Loving, and how.


I discovered Etheree at Dan’s blog a few days back. It is a concept so beautiful, I am still in raptures. And the name? Etheree. Wow. To make matters more delightful, Dan’s poem added such calm, petal-like softness to its already simple beauty. Perhaps this is what encouraged me to write an etheree myself and see if I have it in me to make it a regular in this blog’s Poesie category.



the cup

and come here

closer to us,

me and the fire bright.

Walls are warm, my heart too.

Close that door behind you, do!

Look, the fire’s ablaze with the wind

the door’s let in oh-so shamelessly.

Come now, the cup overflows so, my love.

An etheree comprises of 10 lines. It begins with a one syllable line, increasing one syllable per line until the last line of ten syllables. The syllable count of the entire poem is 55. The syllabic structure, therefore, is 1-2-3-4-5-6-7-8-9-10, and is unmetered and unrhymed.


22 thoughts on “Loving, and how.”

  1. You’ve created such a rich scene, full of warmth and texture, and all with a handful of carefully chosen syllables. I love it — even the graceful shape the words form.

  2. Hello Priya. I found you via a link in BronxBoy’s blog.

    I love this Etheree poem, I hadnt heard of this poem form and can’t wait to try one myself, although I can see it’s much harder than it looks.

    I also love your photos of “the land of the Bhils and Gonds” in India, especially your description of the man who “kept looking deep and deeper into your eyes.” I’m sure it must’ve been unnerving.

    1. Isn’t it an exciting form? I fell in love with it! Though I did chide myself for having begun writing this post initially, because as you notice, it isn’t easy to fit it all in and still retain the essence. I tried, and I am glad you found it worth appreciating.

      The tribal healer’s eyes. Yes. They had the quality in them only those people can, who know wisdoms very rare. It was a memorable experience indeed.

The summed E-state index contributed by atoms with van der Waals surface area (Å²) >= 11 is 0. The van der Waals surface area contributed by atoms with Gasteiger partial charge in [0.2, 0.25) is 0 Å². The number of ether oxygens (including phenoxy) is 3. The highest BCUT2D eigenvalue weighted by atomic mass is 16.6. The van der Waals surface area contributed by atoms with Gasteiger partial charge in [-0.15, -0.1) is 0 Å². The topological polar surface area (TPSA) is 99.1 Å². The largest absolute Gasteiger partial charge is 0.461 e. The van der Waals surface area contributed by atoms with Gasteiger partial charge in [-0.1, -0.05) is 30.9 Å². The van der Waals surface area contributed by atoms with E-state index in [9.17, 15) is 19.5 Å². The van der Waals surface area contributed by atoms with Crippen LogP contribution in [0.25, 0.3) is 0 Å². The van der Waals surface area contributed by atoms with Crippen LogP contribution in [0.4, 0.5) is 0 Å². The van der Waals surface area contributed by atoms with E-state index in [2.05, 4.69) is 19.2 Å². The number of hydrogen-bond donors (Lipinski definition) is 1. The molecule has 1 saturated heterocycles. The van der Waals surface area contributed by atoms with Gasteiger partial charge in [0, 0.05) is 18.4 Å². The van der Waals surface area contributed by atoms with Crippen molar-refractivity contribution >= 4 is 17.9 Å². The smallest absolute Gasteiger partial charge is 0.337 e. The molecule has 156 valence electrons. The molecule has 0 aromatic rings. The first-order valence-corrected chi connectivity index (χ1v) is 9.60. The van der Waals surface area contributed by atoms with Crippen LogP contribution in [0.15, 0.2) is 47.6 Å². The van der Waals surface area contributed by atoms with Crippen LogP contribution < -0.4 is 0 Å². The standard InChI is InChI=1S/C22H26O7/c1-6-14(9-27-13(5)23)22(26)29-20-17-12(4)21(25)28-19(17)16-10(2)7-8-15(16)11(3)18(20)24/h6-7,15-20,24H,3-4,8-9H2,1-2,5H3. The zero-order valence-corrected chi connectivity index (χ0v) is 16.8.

I must thank you for not only visiting and reading, but also leaving a comment. It gladdens me to see such sweet words under my posts. 🙂


  3. This is beautiful, Priya. I sat down a short while ago to try to write one, and it’s not easy.

    My apologies for being absent from your blog for so long, I plead ‘zombie mouse’ problems. I’ll try and catch up soon.

    1. Hey Val,

      Welcome back!

      I watched The Tale of Despereaux a few weeks back and wondered at what they’d shown there. The mice taught their children to cower, because that is what mice were supposed to do! Despereaux, sure enough (being the hero), doesn’t want to cower. Do zombie mice know they are destined to scamper around? Or are yours like Despereaux, who like to read books?

      Keep trying etheree. It does allow one to complete it, eventually.

      1. I can imagine our zombie mouse reading books. Maybe that’s why it’s hanging around (not literally hanging, I hope. Perish the thought…) as it’s honking up our combined office and library. Nearly all our books are in here… yes, you’re probably right. It’s reading the books and taking its time…

        Thank you so much, Priya, for telling me about The Tale of Despereaux. I’d never heard of it before and now I know what to buy my sister – and probably me!

        I love that the etheree might ‘allows’ one to complete it eventually. That’s exactly how I feel about so many things.

    1. When you look at Despereaux, do remember that he loves books and that hence, your library just might be safe (if he and the zombie mouse are related), if not all that quiet. 🙂

  4. Hello! Thank for your leaving a comment on my blog! I thought I’d show you my appreciation and let you know that this poem of yours is beautiful and brings warmth to this cold Swedish winter.

    Happy New Year!


    1. Hi Helen!

      Thank you for visiting! I am glad this poem could warm you up a little. Sweden must be freezing you all. 🙂

      And a very Happy New Year to you and yours!


  5. Way cool. I struggle with poem-phobia, but I really enjoyed this poem. It is simple and straight forward, but the words blend to create a soft and lovely next of comfort. And when I say “simple,” I don’t mean easy to create. I mean simple to understand and relate to.

    1. Glad you liked it, Linda. To be able to see a poem-phobic appreciate poetry is arguably the best feeling of the day! Thank you for making my evening.

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